El Estoque

From teacher to friend

Students and teachers explore the boundaries of friending each other on social media

Ria Kolli

During her freshman year, sophomore Neha Balusu decided to search up her elementary and middle school teachers on her Facebook. Without hesitating, she pressed “send friend request,” hoping that she could continue keep in touch with her favorite teachers.

“I don’t really care if they see what I post because I don’t post weird pictures or anything,” Balusu said. “[Friending them] doesn’t really affect me. They’re just friends to me now.”

Similarly, science teacher Kavita Gupta keeps in touch with her former students through Facebook. She likes to check in with them to see what kinds of opportunities they’ve pursued after graduating from MVHS.

“Some of my students wanted to keep in touch [for me] to see what they’re doing their lives, especially if they are involved in research and publish a paper, to connect them and bring that learning to the classroom,” Gupta said. “That is valuable, and that’s how I started connecting with them.”

While Gupta does friend her former students to keep in touch, she refrains from friending current students. Gupta’s policy makes sense to senior Kristy Maanavi. She believes that students are not typically very close with their current teachers, so it is not appropriate for teachers to friend their current students on social media.

“Social media is a more common way to interact with your friends and family,” Maanavi said. “Having your teacher see your feed and see what you’re up to is kind of awkward in that sense.”

Maanavi and Balusu would only be willing to friend the teachers who they trust. They prefer that teachers give them space and not involve themselves too much with their students’ social media accounts. Gupta respects these boundaries and agrees that it is not the teacher’s role to interfere with their former students’ lives.

“My engagement is very minimal,” Gupta said. “I know these rules in setting norms is important when somebody’s heavily interacting with their students, so I have very infrequent and very teacher-like interactions, so I think it has worked out for me so far.”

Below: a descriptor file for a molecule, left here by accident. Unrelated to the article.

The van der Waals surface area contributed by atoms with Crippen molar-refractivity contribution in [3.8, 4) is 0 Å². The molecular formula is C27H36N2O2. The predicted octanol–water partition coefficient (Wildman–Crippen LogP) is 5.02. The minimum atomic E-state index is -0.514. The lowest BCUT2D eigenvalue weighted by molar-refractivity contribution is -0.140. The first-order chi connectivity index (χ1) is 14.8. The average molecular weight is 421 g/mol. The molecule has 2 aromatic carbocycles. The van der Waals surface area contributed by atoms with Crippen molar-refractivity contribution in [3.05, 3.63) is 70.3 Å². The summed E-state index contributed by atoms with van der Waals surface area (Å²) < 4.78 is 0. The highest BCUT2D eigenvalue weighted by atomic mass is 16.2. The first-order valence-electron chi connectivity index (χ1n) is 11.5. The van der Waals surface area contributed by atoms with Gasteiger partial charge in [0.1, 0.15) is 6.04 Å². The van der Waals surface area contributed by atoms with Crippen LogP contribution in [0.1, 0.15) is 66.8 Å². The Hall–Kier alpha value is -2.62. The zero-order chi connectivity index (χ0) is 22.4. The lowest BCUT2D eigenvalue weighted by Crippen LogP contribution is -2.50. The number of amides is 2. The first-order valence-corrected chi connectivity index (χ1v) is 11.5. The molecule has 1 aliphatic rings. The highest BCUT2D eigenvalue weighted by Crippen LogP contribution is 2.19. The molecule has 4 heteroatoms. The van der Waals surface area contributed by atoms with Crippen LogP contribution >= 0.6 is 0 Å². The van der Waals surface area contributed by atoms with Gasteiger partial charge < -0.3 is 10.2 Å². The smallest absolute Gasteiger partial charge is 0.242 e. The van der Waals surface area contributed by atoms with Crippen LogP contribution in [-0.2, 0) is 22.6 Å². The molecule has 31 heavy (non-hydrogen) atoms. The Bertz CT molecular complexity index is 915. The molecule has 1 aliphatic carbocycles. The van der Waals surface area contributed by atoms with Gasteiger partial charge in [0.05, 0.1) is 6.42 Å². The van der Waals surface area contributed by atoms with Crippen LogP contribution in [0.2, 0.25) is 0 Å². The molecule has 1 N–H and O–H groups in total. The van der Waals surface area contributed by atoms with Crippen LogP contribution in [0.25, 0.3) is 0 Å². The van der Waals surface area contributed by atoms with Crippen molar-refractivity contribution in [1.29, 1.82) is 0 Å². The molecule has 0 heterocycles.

Balusu agrees, emphasizing that students and teachers must keep their distance and refrain from crossing certain boundaries when it comes to their online interactions. According to her, a teacher has gone too far and becomes creepy if they comment heart-eye emojis on their student’s photo. However, she considers birthday wishes and smiley faces okay. Given the potential for interactions to cross the line from friendly to awkward, Balusu believes that there must be a mutual feeling of trust between the teacher and student before they friend each other online.

“It depends on the type of bond that you have with that student,” Balusu said. “If you really feel like you can trust them with whatever you’re posting or they feel like they can trust you with whatever you’re posting, it shouldn’t matter.”

Balusu, Maanavi and Gupta all believe that teachers should only friend former students on social media. They emphasize that online friendships with current students could lead to potential conflicts on interest.

“[Teachers don’t friend current students] to prevent people from saying [he or she] is playing favorites because [he or she] is friends with them on Facebook,” Maanavi said. “[It’s] to keep that barrier between school and home.”

Gupta also emphasizes that, when interacting online, students and teachers must interact in the same way as they do in the classroom, and believes that it is possible to keep in touch while respecting boundaries.

“If somebody really wanted to friend their students, I don’t even know if there is place for that,” Gupta said. “Students have their own lives and teachers have their own lives, but I think there is a small intersection of those two lives where we can appreciate and understand each other.”